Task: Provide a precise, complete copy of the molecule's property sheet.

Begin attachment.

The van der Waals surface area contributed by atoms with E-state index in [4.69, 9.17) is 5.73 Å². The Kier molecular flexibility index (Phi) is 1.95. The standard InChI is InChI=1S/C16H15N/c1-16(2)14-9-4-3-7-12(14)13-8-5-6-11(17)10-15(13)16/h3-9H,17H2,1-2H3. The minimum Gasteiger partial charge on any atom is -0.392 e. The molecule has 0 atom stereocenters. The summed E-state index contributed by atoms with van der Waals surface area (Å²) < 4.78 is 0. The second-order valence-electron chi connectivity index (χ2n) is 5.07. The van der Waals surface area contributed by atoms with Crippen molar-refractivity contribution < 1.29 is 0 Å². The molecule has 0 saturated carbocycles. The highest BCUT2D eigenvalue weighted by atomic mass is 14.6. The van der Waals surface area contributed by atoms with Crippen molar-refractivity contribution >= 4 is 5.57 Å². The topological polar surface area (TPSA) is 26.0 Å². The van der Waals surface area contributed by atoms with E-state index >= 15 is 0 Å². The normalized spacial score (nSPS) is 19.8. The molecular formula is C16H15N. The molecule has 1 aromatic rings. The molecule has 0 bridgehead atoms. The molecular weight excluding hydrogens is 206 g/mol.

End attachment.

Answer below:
The van der Waals surface area contributed by atoms with E-state index in [4.69, 9.17) is 5.73 Å². The Kier molecular flexibility index (Phi) is 1.95. The standard InChI is InChI=1S/C16H15N/c1-16(2)14-9-4-3-7-12(14)13-8-5-6-11(17)10-15(13)16/h3-9H,17H2,1-2H3. The minimum Gasteiger partial charge on any atom is -0.392 e. The molecule has 0 atom stereocenters. The summed E-state index contributed by atoms with van der Waals surface area (Å²) < 4.78 is 0. The second-order valence-electron chi connectivity index (χ2n) is 5.07. The van der Waals surface area contributed by atoms with Crippen molar-refractivity contribution < 1.29 is 0 Å². The molecule has 0 saturated carbocycles. The highest BCUT2D eigenvalue weighted by atomic mass is 14.6. The van der Waals surface area contributed by atoms with Crippen molar-refractivity contribution >= 4 is 5.57 Å². The topological polar surface area (TPSA) is 26.0 Å². The van der Waals surface area contributed by atoms with E-state index >= 15 is 0 Å². The normalized spacial score (nSPS) is 19.8. The molecular formula is C16H15N. The molecule has 1 aromatic rings. The molecule has 0 bridgehead atoms. The molecular weight excluding hydrogens is 206 g/mol.